Even during the cloudiest portions of Carolina Panthers spring workouts, tackle Taylor Moton always had a shadow:
Little signed his rookie contract this week having recently completed mandatory mini-camp. While financial terms were not disclosed, based on figures from the NFL's slotted salary structure for draft picks, at No. 37, Little's four-year deal is estimated to be worth about $7.6 million.
When the Panthers traded up in the second round of this year's NFL draft to select Little, it was with the hopes he could contribute from day one. General manager Marty Hurney remarked the night of the draft that Little could compete for playing time immediately.
"We think he has all the skills to be our starting left tackle for a long time," Hurney added.
That appears to include this season, which means Little's progression from raw-but-talented prospect to starting NFL tackle is being fast-tracked. As such, wherever Moton went during mini-camp, Little followed. The two would block each other during drills, then chat on the side afterward.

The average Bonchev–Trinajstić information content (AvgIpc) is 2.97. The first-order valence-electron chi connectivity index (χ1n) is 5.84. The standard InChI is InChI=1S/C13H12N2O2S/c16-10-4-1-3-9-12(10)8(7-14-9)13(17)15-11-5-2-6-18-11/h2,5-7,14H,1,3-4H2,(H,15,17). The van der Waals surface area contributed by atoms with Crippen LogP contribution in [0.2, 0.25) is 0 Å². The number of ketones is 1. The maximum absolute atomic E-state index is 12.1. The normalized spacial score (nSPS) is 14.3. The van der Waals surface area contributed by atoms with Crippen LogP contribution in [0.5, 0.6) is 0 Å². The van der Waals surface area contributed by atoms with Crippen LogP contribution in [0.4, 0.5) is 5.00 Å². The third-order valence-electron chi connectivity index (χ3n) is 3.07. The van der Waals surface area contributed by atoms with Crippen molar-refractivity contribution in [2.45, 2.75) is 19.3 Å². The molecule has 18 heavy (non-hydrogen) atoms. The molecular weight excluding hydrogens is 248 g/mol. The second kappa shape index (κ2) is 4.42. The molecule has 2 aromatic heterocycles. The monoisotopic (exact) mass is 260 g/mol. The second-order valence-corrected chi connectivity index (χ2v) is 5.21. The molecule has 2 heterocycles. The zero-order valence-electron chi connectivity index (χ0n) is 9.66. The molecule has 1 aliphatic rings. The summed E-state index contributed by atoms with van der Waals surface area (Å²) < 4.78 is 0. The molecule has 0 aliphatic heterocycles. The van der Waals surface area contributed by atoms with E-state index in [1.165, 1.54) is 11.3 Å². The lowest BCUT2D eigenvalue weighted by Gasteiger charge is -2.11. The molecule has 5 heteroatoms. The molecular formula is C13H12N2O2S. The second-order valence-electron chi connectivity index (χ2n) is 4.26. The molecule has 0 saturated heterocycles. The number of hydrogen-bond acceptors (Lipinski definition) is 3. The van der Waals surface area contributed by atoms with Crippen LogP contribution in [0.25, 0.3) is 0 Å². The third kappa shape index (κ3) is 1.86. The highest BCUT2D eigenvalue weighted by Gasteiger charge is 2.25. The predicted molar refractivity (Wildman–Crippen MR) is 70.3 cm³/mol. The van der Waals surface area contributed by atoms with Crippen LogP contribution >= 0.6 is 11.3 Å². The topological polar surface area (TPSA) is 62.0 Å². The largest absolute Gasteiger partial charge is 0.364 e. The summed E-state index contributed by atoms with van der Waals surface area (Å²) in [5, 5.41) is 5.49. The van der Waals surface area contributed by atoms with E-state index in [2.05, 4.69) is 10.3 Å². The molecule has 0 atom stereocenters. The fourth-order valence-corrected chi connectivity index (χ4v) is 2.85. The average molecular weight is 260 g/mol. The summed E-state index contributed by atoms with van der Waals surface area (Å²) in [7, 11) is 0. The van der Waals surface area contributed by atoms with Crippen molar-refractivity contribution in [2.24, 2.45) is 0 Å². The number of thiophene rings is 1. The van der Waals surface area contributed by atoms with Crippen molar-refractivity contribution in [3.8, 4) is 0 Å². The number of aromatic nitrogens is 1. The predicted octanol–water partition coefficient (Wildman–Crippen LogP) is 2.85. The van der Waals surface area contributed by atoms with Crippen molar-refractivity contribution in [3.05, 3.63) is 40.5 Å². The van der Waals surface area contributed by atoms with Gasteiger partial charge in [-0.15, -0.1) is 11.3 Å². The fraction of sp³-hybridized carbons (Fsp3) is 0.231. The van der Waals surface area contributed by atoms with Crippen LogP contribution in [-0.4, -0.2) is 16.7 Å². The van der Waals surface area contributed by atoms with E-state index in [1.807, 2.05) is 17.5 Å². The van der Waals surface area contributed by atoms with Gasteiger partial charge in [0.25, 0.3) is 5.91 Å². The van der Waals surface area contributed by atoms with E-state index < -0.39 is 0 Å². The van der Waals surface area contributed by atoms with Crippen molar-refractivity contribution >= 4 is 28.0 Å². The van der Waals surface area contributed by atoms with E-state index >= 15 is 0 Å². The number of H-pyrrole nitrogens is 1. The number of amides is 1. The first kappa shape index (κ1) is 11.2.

Think of it like a crash course in pass protection ... and run blocking ... and being a professional ... and, well, everything that comes with playing left tackle at football's highest level.
As a second-round tackle himself back in 2017, Moton knows Little's task as well as anyone.
"Daryl (Williams) was a big part of helping me transition from college to the pros, just getting to watch him work day-in and day-out from OTA's and then in the season," Moton told the Observer during mini-camp. "Ultimately I just want to help (Little) out as much as I can ... That's what paying it forward is all about."
Of course, that means praising Little when he excels and coaching him up when he struggles. With Little matched up against first-round defensive end Brian Burns during team drills, Moton has had to do both. On certain plays, Burns' elite first step got the better of Little. On others, Little's athleticism helped him stonewall Burns.